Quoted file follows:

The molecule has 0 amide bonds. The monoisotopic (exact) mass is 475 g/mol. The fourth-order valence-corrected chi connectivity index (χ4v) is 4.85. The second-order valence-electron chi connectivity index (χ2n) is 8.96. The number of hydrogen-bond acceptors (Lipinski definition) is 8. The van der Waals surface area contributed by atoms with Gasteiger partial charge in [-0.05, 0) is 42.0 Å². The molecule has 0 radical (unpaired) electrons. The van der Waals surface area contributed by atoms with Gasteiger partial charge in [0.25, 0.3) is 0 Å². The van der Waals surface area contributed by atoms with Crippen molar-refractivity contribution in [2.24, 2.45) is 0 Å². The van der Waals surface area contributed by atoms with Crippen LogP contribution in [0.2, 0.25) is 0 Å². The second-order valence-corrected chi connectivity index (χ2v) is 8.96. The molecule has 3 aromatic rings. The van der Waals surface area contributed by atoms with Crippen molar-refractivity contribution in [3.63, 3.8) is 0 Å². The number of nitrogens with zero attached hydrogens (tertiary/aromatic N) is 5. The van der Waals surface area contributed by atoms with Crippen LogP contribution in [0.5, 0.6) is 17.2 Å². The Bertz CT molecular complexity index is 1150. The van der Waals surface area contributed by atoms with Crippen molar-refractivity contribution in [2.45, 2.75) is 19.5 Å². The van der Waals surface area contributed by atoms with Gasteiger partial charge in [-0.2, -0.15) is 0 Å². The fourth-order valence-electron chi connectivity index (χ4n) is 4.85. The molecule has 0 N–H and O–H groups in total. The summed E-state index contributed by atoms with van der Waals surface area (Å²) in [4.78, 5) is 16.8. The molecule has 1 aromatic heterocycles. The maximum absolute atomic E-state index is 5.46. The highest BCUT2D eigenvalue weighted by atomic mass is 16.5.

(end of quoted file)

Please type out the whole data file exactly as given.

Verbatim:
The molecule has 0 amide bonds. The monoisotopic (exact) mass is 475 g/mol. The fourth-order valence-corrected chi connectivity index (χ4v) is 4.85. The second-order valence-electron chi connectivity index (χ2n) is 8.96. The number of hydrogen-bond acceptors (Lipinski definition) is 8. The van der Waals surface area contributed by atoms with Gasteiger partial charge in [-0.05, 0) is 42.0 Å². The molecule has 0 radical (unpaired) electrons. The van der Waals surface area contributed by atoms with Gasteiger partial charge in [0.25, 0.3) is 0 Å². The van der Waals surface area contributed by atoms with Crippen molar-refractivity contribution in [2.24, 2.45) is 0 Å². The van der Waals surface area contributed by atoms with Crippen LogP contribution in [0.2, 0.25) is 0 Å². The second-order valence-corrected chi connectivity index (χ2v) is 8.96. The molecule has 3 aromatic rings. The van der Waals surface area contributed by atoms with Crippen molar-refractivity contribution in [3.63, 3.8) is 0 Å². The number of nitrogens with zero attached hydrogens (tertiary/aromatic N) is 5. The van der Waals surface area contributed by atoms with Crippen LogP contribution in [0.5, 0.6) is 17.2 Å². The Bertz CT molecular complexity index is 1150. The van der Waals surface area contributed by atoms with Crippen molar-refractivity contribution in [2.45, 2.75) is 19.5 Å². The van der Waals surface area contributed by atoms with Gasteiger partial charge in [-0.2, -0.15) is 0 Å². The fourth-order valence-electron chi connectivity index (χ4n) is 4.85. The molecule has 0 N–H and O–H groups in total. The summed E-state index contributed by atoms with van der Waals surface area (Å²) in [4.78, 5) is 16.8. The molecule has 1 aromatic heterocycles. The maximum absolute atomic E-state index is 5.46. The highest BCUT2D eigenvalue weighted by atomic mass is 16.5.